‘Elvis’ Rocks, but Rolls Over Messy Story
The first thing you should know before seeing Elvis, directed by Baz Luhrmann, written by Baz
Luhrmann, and produced by Baz Luhrmann––he of extravagantly over-the-top films like Moulin
Rouge! (2001) and The Great Gatsby (2013)––is that it runs 2 hours and 39 minutes.
A second thing you should know is that the sound track, sound engineering and every second of
audio is sensational. Fulfilling and inspirational, it is the single, most brilliant contribution to this
massive cinematic experience.
The story, of course, follows the rags-to-riches career of Elvis Aaron Presley (Austin Butler,)
almost from birth and until death, and that last tragic event is what sparks the inverse narrative
of this highly stylized bio-pic. Elvis’ manager, the infamous and mysterious Colonel Tom Parker
(Tom Hanks)––near death himself in a Las Vegas hospital––feverishly protests accusations that
he has killed Elvis. We, in our reclined theater seats, are challenged only to determine if he has.
The problem with this narrative technique is knowing much too little about Parker too early in
the film. Besides, we have bought our tickets to watch Elvis reach stardom, not to sympathize
with a low-life devil. As such, there is little cause and effect; there is little evil we see Parker do
and little in the way of plot development by which Elvis acquiesces to Parker’s management of
him. The only driving conflict, in fact, is Elvis’ defiance of the Colonel.
Yet, our attention is wholly riveted by Austin Butler’s performance. His every wiggle, every lip
snarl, every snap of his slick head of black hair, is right on. More affecting is his voice; it is Elvis’
deep drawl and treble tone. Although the film gives credit to Butler for actually singing some of
Elvis’ earlier works, it matters not if Butler lip-syncs most of Elvis’ greatest hits. Who would
know? Butler is wholly beyond reproach.
And then, we are jerked from that adoration to study Tom Hanks––fat, balding, and jowly––as
Parker. His is a mysterious character made ever more curious as the film progresses. Were it
not for his bizarre accent and early carnival days, we would have no reason to suspect the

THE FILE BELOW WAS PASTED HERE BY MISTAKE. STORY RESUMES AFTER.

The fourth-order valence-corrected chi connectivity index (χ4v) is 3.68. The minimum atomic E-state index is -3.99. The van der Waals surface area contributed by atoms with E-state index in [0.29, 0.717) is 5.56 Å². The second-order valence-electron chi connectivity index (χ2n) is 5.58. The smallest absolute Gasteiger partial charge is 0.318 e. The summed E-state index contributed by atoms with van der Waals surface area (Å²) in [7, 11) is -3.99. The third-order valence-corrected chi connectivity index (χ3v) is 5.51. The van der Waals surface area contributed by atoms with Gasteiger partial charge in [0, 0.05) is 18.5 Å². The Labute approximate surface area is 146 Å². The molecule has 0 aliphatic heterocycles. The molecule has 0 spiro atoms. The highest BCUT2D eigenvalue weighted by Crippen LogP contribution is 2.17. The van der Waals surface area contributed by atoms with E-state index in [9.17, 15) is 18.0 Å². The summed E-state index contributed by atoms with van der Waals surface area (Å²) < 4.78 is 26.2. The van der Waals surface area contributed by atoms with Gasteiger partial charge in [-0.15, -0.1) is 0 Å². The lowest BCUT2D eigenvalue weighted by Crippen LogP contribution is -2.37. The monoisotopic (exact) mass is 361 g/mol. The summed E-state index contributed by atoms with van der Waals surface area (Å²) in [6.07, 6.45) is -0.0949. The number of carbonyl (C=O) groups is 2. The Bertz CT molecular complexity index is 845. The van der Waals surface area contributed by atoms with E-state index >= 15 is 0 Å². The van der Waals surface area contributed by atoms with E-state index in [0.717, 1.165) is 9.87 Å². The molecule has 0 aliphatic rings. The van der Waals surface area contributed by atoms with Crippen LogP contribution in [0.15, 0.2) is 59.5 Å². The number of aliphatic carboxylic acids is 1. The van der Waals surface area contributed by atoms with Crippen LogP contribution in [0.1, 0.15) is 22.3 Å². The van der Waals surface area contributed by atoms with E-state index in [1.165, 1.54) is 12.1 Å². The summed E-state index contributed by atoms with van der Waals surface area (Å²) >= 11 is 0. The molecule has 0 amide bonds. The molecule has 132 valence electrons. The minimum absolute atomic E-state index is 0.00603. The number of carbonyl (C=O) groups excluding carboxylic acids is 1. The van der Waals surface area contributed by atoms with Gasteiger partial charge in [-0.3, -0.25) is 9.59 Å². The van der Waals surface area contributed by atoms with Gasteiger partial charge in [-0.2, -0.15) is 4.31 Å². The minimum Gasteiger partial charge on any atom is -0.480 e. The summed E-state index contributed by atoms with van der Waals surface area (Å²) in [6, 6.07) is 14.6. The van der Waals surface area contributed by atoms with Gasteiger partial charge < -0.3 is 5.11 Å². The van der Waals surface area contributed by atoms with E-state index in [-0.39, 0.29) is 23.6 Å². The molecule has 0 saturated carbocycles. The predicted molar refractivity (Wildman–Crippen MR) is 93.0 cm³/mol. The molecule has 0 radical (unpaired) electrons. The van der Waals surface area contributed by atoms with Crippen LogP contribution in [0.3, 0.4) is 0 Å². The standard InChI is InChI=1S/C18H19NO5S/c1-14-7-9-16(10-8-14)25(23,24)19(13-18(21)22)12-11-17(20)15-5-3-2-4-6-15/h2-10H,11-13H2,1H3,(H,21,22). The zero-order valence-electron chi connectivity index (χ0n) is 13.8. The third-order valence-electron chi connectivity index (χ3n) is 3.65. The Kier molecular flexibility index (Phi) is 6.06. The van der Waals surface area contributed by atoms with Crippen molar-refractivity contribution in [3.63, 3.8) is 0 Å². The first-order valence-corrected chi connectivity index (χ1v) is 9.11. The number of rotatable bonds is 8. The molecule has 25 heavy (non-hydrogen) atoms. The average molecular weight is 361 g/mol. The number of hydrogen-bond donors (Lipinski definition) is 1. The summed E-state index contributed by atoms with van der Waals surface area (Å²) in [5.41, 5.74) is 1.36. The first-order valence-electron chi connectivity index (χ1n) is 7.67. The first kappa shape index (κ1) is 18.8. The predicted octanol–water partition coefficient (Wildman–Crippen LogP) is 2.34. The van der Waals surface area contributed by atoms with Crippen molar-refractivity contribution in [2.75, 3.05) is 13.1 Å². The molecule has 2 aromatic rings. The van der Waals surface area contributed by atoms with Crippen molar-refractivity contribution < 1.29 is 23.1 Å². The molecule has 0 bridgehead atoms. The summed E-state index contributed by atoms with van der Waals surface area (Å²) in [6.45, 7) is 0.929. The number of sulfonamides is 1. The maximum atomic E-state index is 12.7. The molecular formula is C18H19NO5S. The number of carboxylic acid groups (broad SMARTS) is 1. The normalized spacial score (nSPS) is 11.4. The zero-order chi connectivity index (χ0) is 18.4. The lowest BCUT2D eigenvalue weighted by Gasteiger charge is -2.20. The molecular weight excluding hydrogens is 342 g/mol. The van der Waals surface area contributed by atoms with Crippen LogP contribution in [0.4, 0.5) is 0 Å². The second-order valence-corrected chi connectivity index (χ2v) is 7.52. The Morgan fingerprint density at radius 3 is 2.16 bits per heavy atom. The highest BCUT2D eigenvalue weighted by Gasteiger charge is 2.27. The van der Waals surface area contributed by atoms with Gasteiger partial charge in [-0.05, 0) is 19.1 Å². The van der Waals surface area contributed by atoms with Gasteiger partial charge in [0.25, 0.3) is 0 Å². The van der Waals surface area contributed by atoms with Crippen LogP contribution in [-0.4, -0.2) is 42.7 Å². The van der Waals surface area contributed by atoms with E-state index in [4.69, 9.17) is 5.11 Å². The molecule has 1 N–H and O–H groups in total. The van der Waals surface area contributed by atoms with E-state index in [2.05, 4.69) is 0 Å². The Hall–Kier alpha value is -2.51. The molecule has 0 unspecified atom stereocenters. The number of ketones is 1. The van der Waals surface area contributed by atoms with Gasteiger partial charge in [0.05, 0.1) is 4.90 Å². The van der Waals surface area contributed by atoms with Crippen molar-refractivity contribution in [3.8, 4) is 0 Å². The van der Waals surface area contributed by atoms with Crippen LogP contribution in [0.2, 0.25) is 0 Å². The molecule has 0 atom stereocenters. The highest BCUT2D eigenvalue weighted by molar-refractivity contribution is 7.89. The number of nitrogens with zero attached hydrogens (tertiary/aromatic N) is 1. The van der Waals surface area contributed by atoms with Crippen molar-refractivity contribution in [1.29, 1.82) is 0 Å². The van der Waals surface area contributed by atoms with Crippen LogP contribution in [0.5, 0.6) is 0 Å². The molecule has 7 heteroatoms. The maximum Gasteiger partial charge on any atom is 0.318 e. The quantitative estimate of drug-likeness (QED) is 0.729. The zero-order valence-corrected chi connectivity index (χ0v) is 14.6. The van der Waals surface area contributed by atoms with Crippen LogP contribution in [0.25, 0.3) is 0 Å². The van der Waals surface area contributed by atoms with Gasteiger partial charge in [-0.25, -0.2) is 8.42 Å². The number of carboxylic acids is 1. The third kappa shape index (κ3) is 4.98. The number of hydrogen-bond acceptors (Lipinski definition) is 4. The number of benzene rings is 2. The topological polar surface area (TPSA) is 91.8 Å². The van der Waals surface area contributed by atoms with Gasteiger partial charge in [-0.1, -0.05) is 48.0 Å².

intent of this gentle showman––or “snowman,” as Parker himself preferred––other than the
inevitable fact that, for some reason, the role called for the likes of Tom Hanks to portray
Parker. As always, Hanks is a polished performer. Unfortunately, there is not a moment in
which we are not cognizant that that is Tom Hanks made up to look like Parker, fat, balding, and
The script is as wonderfully fluid as is its monumental sound track, but in its free form it gives
precious little detail that defines character or supports theme. Luhrmann works hard to
associate Elvis’ early career with the likes of Arthur “Big Boy” Crudup, BB King, Little Richard,
and Big Mama Thornton. There is not much pay off in that (despite the influence their Gospel
and Blues songs would play in Elvis’ career,) because, we would have hoped to see these artists
later in their prime. Surprisingly, we do not. Even more surprisingly, Elvis’s romance with
Priscilla is a gloss over. His relationship with Lisa Marie is meaningless. And, his father, Vernon,
who takes so much of the blame for Elvis’ relationship with Parker, is somehow irrelevant.
But just wait until Elvis gets on stage; none of that will matter.
This is a grand and beautiful landscape of sound and color, of performance art and behind-the-
scenes intrigue; it is the sweeping spectacle Luhrmann clearly envisioned. And, yet, we have to think how much of his devotion to Elvis was left on the cutting room floor. If we are treated to
too many Elvis numbers, we should defer that criticism to a generation who may not know how
hard the “King of Rock and Roll” worked on stage, or from whence he found his style.
An original sensation who died young, Elvis is certainly worth this cinematic tribute. Just know
that the experience runs 2 hours and 39 minutes. That may be too long for some, and much too
short for others.
Photos courtesy of Warner Brothers Pictures.
Prentiss Orr’s newest narrative history, The Surveyor and the Silversmith, will be released this fall.